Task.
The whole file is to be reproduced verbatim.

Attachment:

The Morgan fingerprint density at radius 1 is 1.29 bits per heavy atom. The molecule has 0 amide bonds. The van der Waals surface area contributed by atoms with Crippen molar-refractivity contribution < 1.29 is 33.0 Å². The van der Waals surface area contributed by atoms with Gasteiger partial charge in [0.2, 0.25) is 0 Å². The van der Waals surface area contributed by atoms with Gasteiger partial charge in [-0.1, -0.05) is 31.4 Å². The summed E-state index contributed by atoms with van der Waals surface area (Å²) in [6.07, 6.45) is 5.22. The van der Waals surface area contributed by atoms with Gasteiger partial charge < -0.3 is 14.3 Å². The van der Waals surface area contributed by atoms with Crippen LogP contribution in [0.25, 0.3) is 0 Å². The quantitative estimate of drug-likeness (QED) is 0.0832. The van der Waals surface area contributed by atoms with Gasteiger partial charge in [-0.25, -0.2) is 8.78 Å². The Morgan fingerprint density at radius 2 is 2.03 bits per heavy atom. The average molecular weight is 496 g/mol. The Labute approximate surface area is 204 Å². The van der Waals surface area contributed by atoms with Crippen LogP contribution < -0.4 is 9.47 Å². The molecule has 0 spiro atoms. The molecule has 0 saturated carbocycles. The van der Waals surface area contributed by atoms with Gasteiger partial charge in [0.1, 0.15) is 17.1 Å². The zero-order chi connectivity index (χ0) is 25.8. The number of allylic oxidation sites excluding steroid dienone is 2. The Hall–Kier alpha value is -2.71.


The Morgan fingerprint density at radius 1 is 1.29 bits per heavy atom. The molecule has 0 amide bonds. The van der Waals surface area contributed by atoms with Crippen molar-refractivity contribution < 1.29 is 33.0 Å². The van der Waals surface area contributed by atoms with Gasteiger partial charge in [0.2, 0.25) is 0 Å². The van der Waals surface area contributed by atoms with Gasteiger partial charge in [-0.1, -0.05) is 31.4 Å². The summed E-state index contributed by atoms with van der Waals surface area (Å²) in [6.07, 6.45) is 5.22. The van der Waals surface area contributed by atoms with Gasteiger partial charge < -0.3 is 14.3 Å². The van der Waals surface area contributed by atoms with Crippen LogP contribution in [0.25, 0.3) is 0 Å². The quantitative estimate of drug-likeness (QED) is 0.0832. The van der Waals surface area contributed by atoms with Gasteiger partial charge in [-0.25, -0.2) is 8.78 Å². The Morgan fingerprint density at radius 2 is 2.03 bits per heavy atom. The average molecular weight is 496 g/mol. The Labute approximate surface area is 204 Å². The van der Waals surface area contributed by atoms with Crippen LogP contribution < -0.4 is 9.47 Å². The molecule has 0 spiro atoms. The molecule has 0 saturated carbocycles. The van der Waals surface area contributed by atoms with Gasteiger partial charge in [0.1, 0.15) is 17.1 Å². The zero-order chi connectivity index (χ0) is 25.8. The number of allylic oxidation sites excluding steroid dienone is 2. The Hall–Kier alpha value is -2.71.